Inflation Swings on Bumpin' Biden's Relationship with Saudi Crown Prince
Inflation rose in August, and the rise was primarily in energy prices as expected here; but the notion that this makes the rise temporary may be as reasonable as 2021's "transitory" inflation.
The slavish mainstream financial media was quick to claim that August’s slight rise in inflation was likely temporary and, therefore, insignificant; and the stock market largely shrugged off the turn in inflation by fixating on that desired narrative.
Overall (headline) inflation rose from 3.2% YoY in July to 3.7% in August — a pretty good bump. In June, inflation only rose 3.0%. So, July put in what looked like the first nudge of a possible turn in inflation, and August clearly followed through.
Not so quick say some
The U.S. consumer price index (CPI) for August rose 3.7% year-over-year, according to the Depart of Labor, with the increase largely accounted for by a spike in gasoline prices, while CPI data overall showed a decrease in inflation….
"The move higher in headline inflation is a head-fake since it was mostly driven by a huge 10.5% jump in energy commodity prices," Reuters cited Brian Jacobsen, chief economist at Annex Wealth Management in Wisconsin, as saying on Wednesday.
The basis for the new “transitory” is that most of the rise was in energy. Gasoline prices rose a “HUGE” 10.6% month-on-month and 3.3% year-on-year. The low latter number is because we had a steep fall in gasoline prices at this time last year.
How transitory is inflation this time?
Since the rise in inflation was largely due to the rise in prices of petroleum-based product, this sounds a lot like the old “inflation is transitory” argument the last time the Fed ignored inflation. That was based on the misguided belief that shortages caused by Covid lockdown would settle as quickly as dust.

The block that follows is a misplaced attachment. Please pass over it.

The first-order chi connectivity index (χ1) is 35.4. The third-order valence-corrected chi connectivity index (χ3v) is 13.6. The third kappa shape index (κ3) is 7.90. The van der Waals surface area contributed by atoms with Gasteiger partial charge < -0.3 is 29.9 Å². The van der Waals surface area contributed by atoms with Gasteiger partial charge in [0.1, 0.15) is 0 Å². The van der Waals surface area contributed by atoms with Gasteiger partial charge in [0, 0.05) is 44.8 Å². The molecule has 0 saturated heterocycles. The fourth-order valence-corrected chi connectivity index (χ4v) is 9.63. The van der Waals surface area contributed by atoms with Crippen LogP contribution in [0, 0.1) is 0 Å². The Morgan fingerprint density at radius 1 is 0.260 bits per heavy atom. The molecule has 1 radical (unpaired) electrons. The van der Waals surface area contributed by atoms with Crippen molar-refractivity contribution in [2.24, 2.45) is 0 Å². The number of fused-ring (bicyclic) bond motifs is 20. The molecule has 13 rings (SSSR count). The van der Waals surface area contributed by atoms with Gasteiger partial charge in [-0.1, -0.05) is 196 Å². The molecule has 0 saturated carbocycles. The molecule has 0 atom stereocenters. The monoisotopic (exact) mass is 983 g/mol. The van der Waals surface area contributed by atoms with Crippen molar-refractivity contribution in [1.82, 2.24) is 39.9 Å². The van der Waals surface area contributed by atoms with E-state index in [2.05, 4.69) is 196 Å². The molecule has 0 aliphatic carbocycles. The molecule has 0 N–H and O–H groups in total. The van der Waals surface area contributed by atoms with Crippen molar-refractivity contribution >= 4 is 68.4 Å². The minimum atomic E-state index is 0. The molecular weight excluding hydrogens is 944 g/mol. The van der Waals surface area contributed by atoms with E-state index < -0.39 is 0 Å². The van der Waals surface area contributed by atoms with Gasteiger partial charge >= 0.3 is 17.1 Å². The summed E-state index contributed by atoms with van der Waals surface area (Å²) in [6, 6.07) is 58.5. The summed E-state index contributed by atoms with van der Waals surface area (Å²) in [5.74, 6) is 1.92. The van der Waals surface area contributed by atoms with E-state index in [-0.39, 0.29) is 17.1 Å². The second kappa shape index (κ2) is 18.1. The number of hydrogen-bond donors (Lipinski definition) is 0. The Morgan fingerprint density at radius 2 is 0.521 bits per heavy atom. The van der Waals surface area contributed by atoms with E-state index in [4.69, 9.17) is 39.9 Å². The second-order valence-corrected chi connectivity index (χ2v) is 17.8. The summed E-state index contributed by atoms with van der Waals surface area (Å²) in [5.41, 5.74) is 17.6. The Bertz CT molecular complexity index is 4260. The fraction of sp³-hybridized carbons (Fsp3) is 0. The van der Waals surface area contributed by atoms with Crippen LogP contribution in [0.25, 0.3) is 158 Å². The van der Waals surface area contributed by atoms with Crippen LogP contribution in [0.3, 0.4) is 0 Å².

They did not.
This time it is shortages caused by Saudi Arabia (oh, yeah and Russian sanctions like those are going away).
They will not.
Has the Fed learned enough from last times head plant to avoid taking up the new transitory argument being proffered by their mainstream media minions?
“This report interrupts the run of good news [and] makes it more difficult to talk a happy game about inflation,” said Vincent Reinhart, chief economist at Dreyfus and Mellon. “It doesn’t matter for the upcoming FOMC meeting’s results. They’re not going to act. They have not signaled action. Market participants do not expect action. And that’s because they’ve shifted down the pace of tightening.”
“If they act, it will be in November,” Reinhart added.
He might be right about how the Fed will respond. We are sitting on the cusp of a slight upturn in overall inflation so far. It remains to be seen in the Fed’s eyes if it is a blip or a change in the trend. So, I think there is a better than even chance, unless there is more bad inflation news between now and next week’s FOMC meeting, that the Fed will hold to await more data to know if the apparent turn in inflation looks threatening to their plan.
That is not to say that waiting won’t be a mistake. There is a better than even chance of that, too, since all the optimistic slant in the articles on inflation in today’s news headlines below is based on the fact that August’s increases were due to a rise in energy costs that is temporary; but betting those prices will settle back down before the year is out, is a rosy guess at best.